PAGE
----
Along with the reinvigoration of programs of social studies, we must much improve the education of teachers in such disciplines. We must have fewer courses in educational techniques, and more and better courses in genuine history, genuine politics, and genuine philosophy. There must be less reliance upon the crib, by teacher and by student.

Politics, after all, is the application of ethics to the concerns of the commonwealth. Politics cannot be apprehended properly without reference to biographical and historical models for order, justice, and freedom; nor without reference to theory. Any community, great or small, is knit together by belief in certain enduring norms or principles. When knowledge of those norms dwindles, the fabric of society wears thin. Lacking a knowledge of the permanent things, a people become interested chiefly in immediate self-interest; and “good natured, unambitious men,” as George Bernard Shaw put it, “stand by in helpless horror” at the consequences of this triumph of the ravenous ego.

Here I have suggested only the bare bones of a reform in the teaching of social studies; other disciplines require a parallel regeneration. Decadence never is inevitable, so long as a tolerable number of people retain the elements of right reason, and a will to survive. The need for reinvigoration of the discipline of humane letters is at least as urgent as that need in the social studies.

University, college, and high school all suffered from far too much impulsive action during the past decade: anti-intellectual action. The highest sort of action, as Aristotle suggests, is intellectual action. We cannot repeat too often the admonition of Demosthenes to the Athenians, then about to dash into violent action: “In the name of God, I beg of you to think!” That is what education is all about—thinking, which may lead toward wisdom and virtue.

Has education in America been a democratic triumph or an egalitarian disaster? Neither, as yet—although we have been sliding in recent years toward the latter. Education, I suggest, ought not, per se, to be “democratic” or “aristocratic”: that would be to impose political forms and slogans upon the ordering of intellect and character.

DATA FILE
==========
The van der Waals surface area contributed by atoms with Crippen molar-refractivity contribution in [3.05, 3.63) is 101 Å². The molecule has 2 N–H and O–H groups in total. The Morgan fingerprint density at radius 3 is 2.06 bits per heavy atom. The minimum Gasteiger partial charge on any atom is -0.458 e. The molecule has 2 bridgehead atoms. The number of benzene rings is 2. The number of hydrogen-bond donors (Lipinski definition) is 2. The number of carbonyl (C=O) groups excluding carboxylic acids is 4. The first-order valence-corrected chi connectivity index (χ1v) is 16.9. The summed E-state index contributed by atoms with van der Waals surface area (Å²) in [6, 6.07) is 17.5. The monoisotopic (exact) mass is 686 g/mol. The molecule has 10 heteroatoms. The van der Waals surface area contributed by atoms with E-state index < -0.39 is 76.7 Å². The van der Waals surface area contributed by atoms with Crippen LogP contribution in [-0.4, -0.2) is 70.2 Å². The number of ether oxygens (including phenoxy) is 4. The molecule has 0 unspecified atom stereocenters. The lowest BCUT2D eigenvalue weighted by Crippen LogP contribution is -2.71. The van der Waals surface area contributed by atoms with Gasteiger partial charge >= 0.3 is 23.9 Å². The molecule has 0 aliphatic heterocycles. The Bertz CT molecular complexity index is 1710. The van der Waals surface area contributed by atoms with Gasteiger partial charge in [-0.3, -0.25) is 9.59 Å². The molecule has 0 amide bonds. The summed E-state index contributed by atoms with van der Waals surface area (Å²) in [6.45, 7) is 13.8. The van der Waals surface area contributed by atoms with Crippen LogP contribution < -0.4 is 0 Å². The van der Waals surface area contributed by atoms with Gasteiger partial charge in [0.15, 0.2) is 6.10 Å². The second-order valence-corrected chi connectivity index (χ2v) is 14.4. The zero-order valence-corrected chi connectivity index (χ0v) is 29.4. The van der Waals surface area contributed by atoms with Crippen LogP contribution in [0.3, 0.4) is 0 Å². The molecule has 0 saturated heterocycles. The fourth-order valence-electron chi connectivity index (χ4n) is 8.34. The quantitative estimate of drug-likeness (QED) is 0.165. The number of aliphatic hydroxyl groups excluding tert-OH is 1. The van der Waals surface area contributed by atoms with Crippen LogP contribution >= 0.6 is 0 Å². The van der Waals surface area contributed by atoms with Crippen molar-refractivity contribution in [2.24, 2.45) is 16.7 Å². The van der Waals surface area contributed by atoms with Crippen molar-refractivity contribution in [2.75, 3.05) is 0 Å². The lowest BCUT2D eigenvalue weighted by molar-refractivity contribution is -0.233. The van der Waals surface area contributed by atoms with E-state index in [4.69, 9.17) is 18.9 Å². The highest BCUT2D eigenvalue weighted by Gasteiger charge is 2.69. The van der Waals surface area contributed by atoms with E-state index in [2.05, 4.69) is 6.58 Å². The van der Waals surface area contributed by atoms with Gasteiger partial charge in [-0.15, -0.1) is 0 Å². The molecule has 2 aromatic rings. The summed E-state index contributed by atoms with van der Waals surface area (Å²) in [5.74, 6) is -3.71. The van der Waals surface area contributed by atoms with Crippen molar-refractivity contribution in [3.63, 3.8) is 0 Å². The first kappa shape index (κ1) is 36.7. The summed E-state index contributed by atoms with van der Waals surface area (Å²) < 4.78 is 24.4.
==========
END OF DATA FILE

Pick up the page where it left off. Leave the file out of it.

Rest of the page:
Educate the rising generation well in politics, and the political institutions of any people will benefit—whether those institutions are democratic or not. Educate the rising generation well ethically, and political forms may matter comparatively little.

Democracy may be improved by genuine education, but education will not be improved by forcing it into a political mold; we have had far too much politicizing of schools already. And intellectual talents and appetites being unequal, we fall into grave error if we attempt to make schools and colleges a kind of cauldron for brewing equality of condition; this point has been put ably by Dr. Christopher Jencks, recently. Genuine education is the advancement of right reason, for reason’s sake. If the choice had to be made, T. S. Eliot wrote once, it would be better to educate well a comparatively few people than to educate everybody shoddily; for in the former circumstances, at least we would enjoy some competent leadership. An egalitarian disaster has not yet occurred in this country, because in fact we have not yet altogether abandoned the older understanding of education as an intellectual means to an ethical end.

Once we systematically and deliberately convert schooling into a means for achieving equality of condition—which seems to be the object of the federal judge at Denver in the Denver “busing” decision, now appealed to the Supreme Court—we will achieve, in fact, only mediocrity of mind and character. And no democracy can endure if it rests upon intellectual apathy and indifference.

We have succeeded in schooling a great many people—too many, at college and university levels, because neither their own interests nor the employment-market justify today so grand a production of people with academic degrees. We have not yet succeeded in educating a great many people—for which sorry fact the declining sales of serious books are some evidence. We have not developed so successful a system of popular instruction as Switzerland has, nor yet so admirable a system of higher education as Britain used to have. The typical product of our schools and colleges is mediocre intellectually—no triumph, no disaster.

But the times demand more than mediocrity. Our failure to quicken imagination accounts, in large part, for our national difficulties, now formidable. Our public men tend to lack moral imagination and strength of will; our communities grow ugly and violent because vision and courage are wanting. Mediocrity in a pattern of education may not be disastrous in itself, and yet it may contribute gradually to private and public decadence. Mediocre appeals for “excellence” will not suffice, in the absence of real educational reform. Who at P.S. 137 really aspires to impart wisdom and virtue? Who at Behemoth University has any time for such abstract ends? And yet if those with power in the educational establishment remain unconcerned with wisdom and virtue, the ethos of sociability and material success will evaporate gradually, or perhaps swiftly—leaving a vacuum, possibly to be filled by force and a master.